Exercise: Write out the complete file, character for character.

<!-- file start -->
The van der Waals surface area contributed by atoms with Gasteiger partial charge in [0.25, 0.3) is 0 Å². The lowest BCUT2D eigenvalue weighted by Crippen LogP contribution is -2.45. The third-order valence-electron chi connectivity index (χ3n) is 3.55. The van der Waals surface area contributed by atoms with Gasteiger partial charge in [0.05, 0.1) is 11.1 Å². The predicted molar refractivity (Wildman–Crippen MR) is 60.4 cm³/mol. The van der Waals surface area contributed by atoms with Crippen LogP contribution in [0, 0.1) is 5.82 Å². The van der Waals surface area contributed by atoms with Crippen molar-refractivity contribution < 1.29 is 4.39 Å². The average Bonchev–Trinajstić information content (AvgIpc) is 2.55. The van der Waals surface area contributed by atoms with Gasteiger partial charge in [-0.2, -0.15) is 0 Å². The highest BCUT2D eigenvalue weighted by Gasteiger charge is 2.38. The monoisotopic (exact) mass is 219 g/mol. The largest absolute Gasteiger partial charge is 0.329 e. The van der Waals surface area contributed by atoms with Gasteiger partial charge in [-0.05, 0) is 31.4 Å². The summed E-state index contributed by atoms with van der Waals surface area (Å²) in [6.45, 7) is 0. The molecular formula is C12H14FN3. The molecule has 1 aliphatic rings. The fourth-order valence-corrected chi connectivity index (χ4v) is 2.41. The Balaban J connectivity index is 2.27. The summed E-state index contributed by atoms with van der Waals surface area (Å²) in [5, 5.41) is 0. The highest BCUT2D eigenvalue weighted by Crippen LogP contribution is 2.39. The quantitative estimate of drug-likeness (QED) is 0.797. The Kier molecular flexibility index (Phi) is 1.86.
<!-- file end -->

The van der Waals surface area contributed by atoms with Gasteiger partial charge in [0.25, 0.3) is 0 Å². The lowest BCUT2D eigenvalue weighted by Crippen LogP contribution is -2.45. The third-order valence-electron chi connectivity index (χ3n) is 3.55. The van der Waals surface area contributed by atoms with Gasteiger partial charge in [0.05, 0.1) is 11.1 Å². The predicted molar refractivity (Wildman–Crippen MR) is 60.4 cm³/mol. The van der Waals surface area contributed by atoms with Crippen LogP contribution in [0, 0.1) is 5.82 Å². The van der Waals surface area contributed by atoms with Crippen molar-refractivity contribution < 1.29 is 4.39 Å². The average Bonchev–Trinajstić information content (AvgIpc) is 2.55. The van der Waals surface area contributed by atoms with Gasteiger partial charge in [-0.2, -0.15) is 0 Å². The highest BCUT2D eigenvalue weighted by Gasteiger charge is 2.38. The monoisotopic (exact) mass is 219 g/mol. The largest absolute Gasteiger partial charge is 0.329 e. The van der Waals surface area contributed by atoms with Gasteiger partial charge in [-0.05, 0) is 31.4 Å². The summed E-state index contributed by atoms with van der Waals surface area (Å²) in [6.45, 7) is 0. The molecular formula is C12H14FN3. The molecule has 1 aliphatic rings. The fourth-order valence-corrected chi connectivity index (χ4v) is 2.41. The Balaban J connectivity index is 2.27. The summed E-state index contributed by atoms with van der Waals surface area (Å²) in [5, 5.41) is 0. The highest BCUT2D eigenvalue weighted by Crippen LogP contribution is 2.39. The quantitative estimate of drug-likeness (QED) is 0.797. The Kier molecular flexibility index (Phi) is 1.86.